Sunday, March 13, 2011

Flagstaff again

Over the past week I've spent 3 quick(ish) sessions up on Flagstaff, mainly since it's only about 15 minutes from my apartment, super convenient. My first visit last week was spent repeating some moderates, but I didn't really get on anything too hard. Then, a few days ago I went back and climbed a few harder problems which you can see in the video below.




Flagstaff 2 from Doug Lipinski on Vimeo.


For anyone that's wondering, Hagan's Wall climbs just as well now as it did before breaking in January. The difference is that the good left hand crimp flake is not as good and the part that's left is 2-3" lower than the top of the flake used to be, making the next move harder. I'd say it feels like low end V6 in it's current state. Also, Valhalla is an awesome problem with super fun moves. It's got 2 sharp holds, but don't let that deter you, it's totally worth doing. Same goes for Battaglia's Bottom. That massive backflag move is so tenuous and fun, plus there's different beta possible if you don't like that way. Just convince yourself it's not actually that sharp.

Today I went back up there to try and finish off Battaglia's Bottom and ended up having a pretty great day. I warmed up at Cloud Shadow then got to it, ending up with the following ticks:
Hagan's Wall, V6 (repeat)
Battaglia's Bottom, V7/8 (redpoint, 2nd try of the day, I'm inclined to take soft V8 for this one, feels hard)
Reverse Faceout, V7 (redpoint, 2nd try of the day)
First Overhang, V5 (repeat)

At that point my skin had pretty much given up so I had to call it quits (the biggest drawback to Flagstaff), but I otherwise felt like I could have kept going for quite a while. This got me thinking, my bouldering has been on a huge upswing over the past couple months. In December I ended a months long battle of infrequently trying Valhalla (V7, my 2nd ever) with a very solid send. In January I sent The Turning Point, my first V8 and last month I send Resonated, my first V9. Since then, I've run laps on The Citadel (soft V8) and did Battaglia's Bottom in about 10 tries over 2 sessions. I did Reverse Faceout in less than 4 tries this season and I have Valhalla on lockdown (see video above). The point of this is not to spray or boost my ego. After all, I live in Boulder, where people climb V8 in sneakers with crashpads on their backs. The point is to figure out how this happened. How did I manage to bump up my hardest send by 3 V-grades in as many months?

To be honest I'm not completely sure, but I can point to 2 main things. First of all, during the past 6 months I finally started trying hard problems. I know people say all the time that you don't climb V8 by climbing V5 (or similar grade reference), but apparently I'm a slow learner. It's not that I wasn't trying hard, I was. It's just that I wasn't trying moves or problems that felt impossible. I've been doing that a lot lately and more often than not, those impossible moves go down pretty quickly, usually within a couple sessions of work. I've also stopped thinking about how hard a move will be on link. Instead, I've started to believe that if an individual move goes, muscle memory, strength gains and psych mean it will eventually go on link. After all, the problems I'm doing are less than 8-10 moves, this isn't a battle of attrition.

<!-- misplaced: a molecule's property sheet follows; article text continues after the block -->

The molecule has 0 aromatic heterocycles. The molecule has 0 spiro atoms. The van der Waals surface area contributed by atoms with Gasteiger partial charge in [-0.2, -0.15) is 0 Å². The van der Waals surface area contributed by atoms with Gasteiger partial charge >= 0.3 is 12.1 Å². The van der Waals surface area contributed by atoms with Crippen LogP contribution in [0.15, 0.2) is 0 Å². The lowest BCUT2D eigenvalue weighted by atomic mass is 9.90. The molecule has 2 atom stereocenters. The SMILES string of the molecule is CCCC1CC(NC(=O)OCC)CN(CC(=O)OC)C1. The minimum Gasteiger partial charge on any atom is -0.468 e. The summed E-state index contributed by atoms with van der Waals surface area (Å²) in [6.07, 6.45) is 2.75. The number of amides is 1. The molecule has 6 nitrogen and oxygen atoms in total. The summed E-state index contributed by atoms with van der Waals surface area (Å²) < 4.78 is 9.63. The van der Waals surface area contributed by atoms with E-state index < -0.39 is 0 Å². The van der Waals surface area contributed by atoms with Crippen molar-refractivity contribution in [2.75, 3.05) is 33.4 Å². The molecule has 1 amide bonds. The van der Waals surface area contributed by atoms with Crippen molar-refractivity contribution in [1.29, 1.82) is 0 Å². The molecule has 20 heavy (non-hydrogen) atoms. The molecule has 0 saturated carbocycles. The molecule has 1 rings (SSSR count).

Secondly, I've been unintentionally training muscle recruitment and power for quite a while. My schedule and real life have meant I've been climbing once or twice a week for months now. That has resulted in me wanting to climb hard on the days I do get out and also needing to conserve my skin and energy for the limited number of good tries I've got, with lots of rest between attempts. This is a recipe for building power: low volume, high intensity, lots of rest. I've also had a couple complete breaks of 2-3 weeks with no climbing. I think that time off allowed my tendons and ligaments to heal any minor injuries and staved off any typical overuse injuries.

The question is, how long can this keep going? If I keep eating and sleeping well, trying projects above my current level, and taking enough off days will I keep improving into double digit grades? My power is without a doubt at an all time high. My endurance is terrible, but I don't really care about that; I don't climb routes. What else can I do to keep things headed in the right direction? Anyone else had similar experiences? What worked for you and what didn't?

2 comments:

  1. Good post and even better ticklist!
    I have been thinking along the same line when it comes to trying moves that seem over my head at first. I have a tendency to only try problems that are within my abilities, while overlooking problems that would be a real struggle for me that push my limits. It seems like the obvious, and perhaps the only way to get stronger, but at times it can be intimidating to try something outside of your comfort zone. So I think the best way to get strong is to drive a ways down Boulder Canyon and start working The Game!

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  2. I completely agree about the intimidation factor. It's such a mind game. I think now that I'm more aware of how much I used to do that, it's easier to see when I'm making excuses. It's so easy to just repeat problems you have dialed because that's comfortable. There are so many ways to rationalize it. I've pretty much decided to try whatever looks inspiring and/or fun, especially if it's at or above my limit. Trying to become a more mature climber I guess.

    As for The Game, don't you think we should find something harder? That thing's primed to see more repeats this year and could end up being only consensus V15. Lucid Dreaming still hasn't seen a repeat, bit further drive though.

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